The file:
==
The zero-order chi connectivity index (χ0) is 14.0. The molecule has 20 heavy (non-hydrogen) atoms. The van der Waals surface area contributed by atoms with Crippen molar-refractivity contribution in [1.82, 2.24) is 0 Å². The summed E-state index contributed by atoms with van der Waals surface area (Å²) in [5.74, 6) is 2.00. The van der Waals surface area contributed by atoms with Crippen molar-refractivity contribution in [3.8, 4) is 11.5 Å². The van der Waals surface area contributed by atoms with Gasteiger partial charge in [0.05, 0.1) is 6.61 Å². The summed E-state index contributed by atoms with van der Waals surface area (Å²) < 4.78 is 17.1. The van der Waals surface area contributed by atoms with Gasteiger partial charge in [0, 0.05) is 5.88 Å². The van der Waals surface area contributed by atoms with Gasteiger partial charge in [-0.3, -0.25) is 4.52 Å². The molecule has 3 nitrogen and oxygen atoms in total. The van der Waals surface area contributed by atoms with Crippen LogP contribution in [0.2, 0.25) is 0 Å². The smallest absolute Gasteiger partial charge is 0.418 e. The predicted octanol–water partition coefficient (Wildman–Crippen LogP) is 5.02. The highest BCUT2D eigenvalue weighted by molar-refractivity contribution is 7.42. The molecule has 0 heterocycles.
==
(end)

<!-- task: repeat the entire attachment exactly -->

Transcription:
The zero-order chi connectivity index (χ0) is 14.0. The molecule has 20 heavy (non-hydrogen) atoms. The van der Waals surface area contributed by atoms with Crippen molar-refractivity contribution in [1.82, 2.24) is 0 Å². The summed E-state index contributed by atoms with van der Waals surface area (Å²) in [5.74, 6) is 2.00. The van der Waals surface area contributed by atoms with Crippen molar-refractivity contribution in [3.8, 4) is 11.5 Å². The van der Waals surface area contributed by atoms with Gasteiger partial charge in [0.05, 0.1) is 6.61 Å². The summed E-state index contributed by atoms with van der Waals surface area (Å²) < 4.78 is 17.1. The van der Waals surface area contributed by atoms with Gasteiger partial charge in [0, 0.05) is 5.88 Å². The van der Waals surface area contributed by atoms with Gasteiger partial charge in [-0.3, -0.25) is 4.52 Å². The molecule has 3 nitrogen and oxygen atoms in total. The van der Waals surface area contributed by atoms with Crippen LogP contribution in [0.2, 0.25) is 0 Å². The smallest absolute Gasteiger partial charge is 0.418 e. The predicted octanol–water partition coefficient (Wildman–Crippen LogP) is 5.02. The highest BCUT2D eigenvalue weighted by molar-refractivity contribution is 7.42. The molecule has 0 heterocycles.